Crisp Hall Room Named for First Male Graduate of Nursing Program

CAPE GIRARDEAU, Mo., Jan. 6, 2009 – A classroom in the Rosemary Berkel Crisp Hall of Nursing at Southeast Missouri State University has been named for the late Billy Joe Thompson Sr., a former Jackson, Mo., resident and the first male graduate of the Department of Nursing at Southeast Missouri State University.

Thompson’s son, John, and his wife Teresa Thompson, and Billy Joe’s daughter Susan (Thompson) Hahs and her husband Dwain Hahs, all of Jackson, Mo., have pledged $30,000 to the Department of Nursing in memory of Billy Joe. In recognition of their gift, Room 333 with full media capability, will be named for him, and their gift will be used to support future technology upgrades in the department and updates to facilities in Crisp Hall.

The gift comes as Southeast’s Department of Nursing is celebrating its 50th anniversary at the University.

“We want our students to have the best” learning environment possible, said Dr. Marcia Hobbs, chair of the Department of Nursing. The gift from Billy Joe’s children will help to support simulated and technological learning for students, she said.

“We are ecstatic to receive this gift,” Hobbs said. “Alumni support of our department is so crucial.”

At the age of 36, Billy Joe graduated from Southeast in 1962 with an associate’s degree in nursing. He was the only male among 13 graduates in his class.

“He was a renaissance man,” John said. “Caregiver and entrepreneur were his mantra.”

Hobbs said Billy Joe “really was a pioneer” who paved the way for men to pursue nursing degrees long into the future.

“The atmosphere for men entering nursing has changed,” Hobbs said. “You don’t see that differentiation” among the sexes anymore.

A 1943 graduate of Jackson High School., Billy Joe owned and operated the former Deal Nursing Home in Jackson, Mo., for 38 years. He bought the then 30-bed nursing home founded by his stepfather, Nelson Deal, in 1956. The facility was located next door to John and Susan’s childhood home. John and Susan say the nursing home became the fabric upon which their lives were woven and the place where they would perform various odd jobs, like roofing the facility, and learning the fundamentals of running a business.

Susan says she recalls earning 25 cents for polishing her father’s white nursing shoes, those likely worn by her father in a photograph in Southeast’s 1961 Sagamore yearbook in which Billy Joe is pictured in his white nurse’s uniform seated at a table surrounded by 18 female members of Southeast’s Nursing Association.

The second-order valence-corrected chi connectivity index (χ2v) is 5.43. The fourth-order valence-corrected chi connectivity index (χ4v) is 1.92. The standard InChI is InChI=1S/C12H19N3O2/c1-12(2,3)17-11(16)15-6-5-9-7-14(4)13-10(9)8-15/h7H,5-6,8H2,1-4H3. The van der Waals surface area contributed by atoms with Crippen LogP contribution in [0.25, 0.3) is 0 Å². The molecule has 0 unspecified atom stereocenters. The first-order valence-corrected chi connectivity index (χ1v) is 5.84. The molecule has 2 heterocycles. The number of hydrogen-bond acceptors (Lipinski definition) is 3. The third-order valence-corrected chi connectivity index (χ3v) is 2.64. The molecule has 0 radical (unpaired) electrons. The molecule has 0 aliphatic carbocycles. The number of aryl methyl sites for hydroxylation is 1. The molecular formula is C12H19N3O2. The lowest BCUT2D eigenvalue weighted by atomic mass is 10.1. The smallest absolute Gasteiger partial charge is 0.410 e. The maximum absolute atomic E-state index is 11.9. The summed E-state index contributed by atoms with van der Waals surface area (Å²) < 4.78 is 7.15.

Billy Joe and his wife, Alice Faye, were the parents of six children, five of whom were young when Billy Joe decided to pursue his associate’s degree at Southeast.

John, president of The Bank of Missouri of Cape Girardeau, said his father’s decision to pursue a two-year degree came after the state of Missouri instituted requirements in 1959 calling for a registered nurse to check the charts of patients and sign off on them.

“He decided he could do it himself,” Susan said.

John said his father was both “business manager and nurse” at the nursing facility, in addition to serving as what would now be termed “activities director.” John and Susan say their father “did it all” at the facility that was later expanded in 1964 to house 75 beds. Their father, they say, also went on to earn 100 additional hours of continued education.

In addition to purchasing supplies for the facility and running IVs for patients, Billy Joe was an entrepreneur who, during his lifetime, was employed by Priest men’s store and owned and operated a laundromat, Thompson’s Grill, a gift shop, storage sheds, Dairy Queen in Jackson and Cape Girardeau, and several rental and investment properties under the umbrella of Thompson Family Enterprises Inc. and Thompson Union Group. John says his father also was a skilled artist who built an art studio in his home and frequently painted on canvas.

Billy Joe was active in the Boy Scouts and the Optimist Club, having served as president of the Evening Optimists and earning the club’s 40-year perfect attendance award. He was a member of New McKendree United Methodist Church, was an avid Jackson High School football fan and a lifelong member of the Jackson High School Athletic Booster Club. He also served on the Jackson School Board and the Jackson Heritage Association.

“In terms of Jackson, they were Mr. and Mrs. Jackson,” John said of his parents.

Billy Joe was active with the district Nursing Home Association, the Education Committee of the Missouri Nursing Home Association and the American College of Nursing Home Administrators. He was a member of the Cape Girardeau County Senior Citizens Advisory Board, Friends of Scouting, Central Democratic Committeemen, Wednesday Night Painting Group and the Southeast Missouri University Foundation’s Copper Dome Society. The Ombudsmen presented Billy Joe with their Quality of Life award in 1990.

Billy Joe died Dec. 7, 2000.

 

From left are Dwain and Susan Hahs, and John Thompson.